“Her inept acrostics, maudlin evasions … Every recollection formed ripples of mysterious meaning. Everything seemed yellowly blurred, illusive, lost.”
― Vladimir Nabokov, “Tyrants Destroyed and Other Stories”
I came up with a new phrase the other day: “verbal pretzelistics.” It refers to the knots politicians can talk themselves into when they’re trying to articulate logic while defying it at the same time.
Advanced Education and Skills Minister Joan Shea is no stranger to it. And it’s a good thing, too. Because recently she’s had to explain why it was so crucial to hire John Noseworthy on a lucrative contract without a proper job competition, to write a report on how to make her department run more smoothly, yet she’s not consulting the report as she goes around downsizing her department.
Find me the logic in that.
Here’s how things unfolded.
In August 2011, Auditor General John Noseworthy announced he was resigning one year short of his 10-year term to run for the Progressive Conservatives in Signal Hill-Quidi Vidi against NDP Leader Lorraine Michael in the October election. He lost.
In the days after the election, the Department of Advanced Education and Skills was created. It combined post-secondary education and most of the now-defunct Department of Human Resources, Labour and Employment.
Shea compared the exercise to her 2009 experience in setting up the new Department of Child, Youth and Family Services, suggesting that Advanced Education and Skills would be an easier merger.
“When we started Child, Youth and Family Services, we had to redo the legislation, we had to develop an organizational chart and it was just the beginning of an entity that didn’t exist,” she told The Telegram at the time.
“This is bringing together existing entities.”
She said a major thrust of the new department would be to get unemployed people capable of work back into the job market.
“I think that it’s important that we also connect them to our employment or career counsellors,” she said. “We can start making sure people who come on income support also have access to that information in case they would also like to pursue some opportunities. So I can see a tie-in there.”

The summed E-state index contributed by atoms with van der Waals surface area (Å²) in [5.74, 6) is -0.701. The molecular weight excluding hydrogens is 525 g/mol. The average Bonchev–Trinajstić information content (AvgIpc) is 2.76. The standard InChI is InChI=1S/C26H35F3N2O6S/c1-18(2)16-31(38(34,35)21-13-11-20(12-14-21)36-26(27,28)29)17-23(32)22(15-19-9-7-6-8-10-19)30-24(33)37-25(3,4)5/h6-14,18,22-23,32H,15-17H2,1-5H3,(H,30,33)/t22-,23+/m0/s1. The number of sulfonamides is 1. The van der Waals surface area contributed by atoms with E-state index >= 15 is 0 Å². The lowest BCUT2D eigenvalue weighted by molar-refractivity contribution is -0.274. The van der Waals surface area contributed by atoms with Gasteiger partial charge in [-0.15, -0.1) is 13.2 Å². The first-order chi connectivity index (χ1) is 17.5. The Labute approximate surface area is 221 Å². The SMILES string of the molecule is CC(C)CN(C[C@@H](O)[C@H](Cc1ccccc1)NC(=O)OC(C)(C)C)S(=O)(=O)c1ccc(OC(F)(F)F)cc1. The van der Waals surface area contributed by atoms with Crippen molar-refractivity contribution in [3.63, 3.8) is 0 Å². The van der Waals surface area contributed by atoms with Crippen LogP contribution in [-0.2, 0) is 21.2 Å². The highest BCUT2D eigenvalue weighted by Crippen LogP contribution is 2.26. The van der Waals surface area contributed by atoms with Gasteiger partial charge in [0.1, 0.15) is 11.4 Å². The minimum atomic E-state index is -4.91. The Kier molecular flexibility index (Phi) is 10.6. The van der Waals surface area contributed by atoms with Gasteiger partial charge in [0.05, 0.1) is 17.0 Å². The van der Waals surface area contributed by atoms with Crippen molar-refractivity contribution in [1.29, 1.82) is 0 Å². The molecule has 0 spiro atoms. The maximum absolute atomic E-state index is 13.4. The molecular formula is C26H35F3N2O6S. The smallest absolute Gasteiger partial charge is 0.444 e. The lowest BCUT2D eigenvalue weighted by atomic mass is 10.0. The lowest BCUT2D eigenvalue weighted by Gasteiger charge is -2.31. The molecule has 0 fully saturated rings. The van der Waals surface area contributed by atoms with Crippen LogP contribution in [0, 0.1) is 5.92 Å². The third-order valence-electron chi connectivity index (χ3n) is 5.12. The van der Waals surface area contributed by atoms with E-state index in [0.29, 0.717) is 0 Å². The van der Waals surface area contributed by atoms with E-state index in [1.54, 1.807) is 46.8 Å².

On March 1, 2013, Shea announced she will end the employee assistance services (EAS) program, which is delivered by third-party agencies across the province, thus propelling 226 people who provide career counselling into needing it themselves. The work will be absorbed by Advanced Education and Skills, which is perplexing given the fact that the department has had layoffs since she made the announcement.
And she didn’t base her decision on anything in the Noseworthy report — even though a review of the management of EAS was part of his mandate. Instead, she says she went on “feedback from clients, staff and the public” — a claim that has been disputed by some of the people who provide employment counselling.
Noseworthy’s $148,000 report was commissioned in March 2012 and delivered to Shea in December 2012, but has yet to be made public.
Was it money well spent? How would we know? But its very existence does raise questions which Shea has not answered satisfactorily.
Why wasn’t an integration plan developed before the new department was created?
Why weren’t senior bureaucrats in Advanced Education and Skills asked to come up with their own plan without having to hire an outside consultant?
And, since Noseworthy’s “business transformation report” was delivered in December and recommended streamlining measures, and the cuts didn’t start coming until March 1, couldn’t it have been used to develop a belt-tightening plan?
Not according to Shea.
“I don’t want to confuse the current budget exercise with the business transformation report because they’re separate exercises,” Shea said.
She said she would have needed the report by early fall in order to take it into consideration for budget planning. So why wasn’t it commissioned earlier so that it could have been of real value?
To recap: a report on how to set up a new department is delivered more than a year after the department has been up and running, and recommends efficiencies that cannot be followed during the efficiency-finding process because it was commissioned too late to be of use.
Yes, it’s all perfectly sensible.
All of this prompts me to offer the government a few recommendations of my own, and I won’t charge a cent.
If you’re going to spend thousands of taxpayers’ dollars on a report, have the courtesy of telling us what’s in it. Better yet, don’t commission one at all if you’re not going to use it.
Since Shea has already made cuts to her department, Noseworthy’s report is already essentially outdated.
Oh, and one more thing: governments are quick to tell us how they’re spending money on pavement, fire trucks, school repairs — anything that might win them votes.
So, why can’t they be just as transparent about where they’re pinching pennies — say, by releasing a list of all the jobs they’ve cut so far this year?
Surely we have a right to see that, too.
Pam Frampton is a columnist and The Telegram’s associate managing editor.
She can be reached by email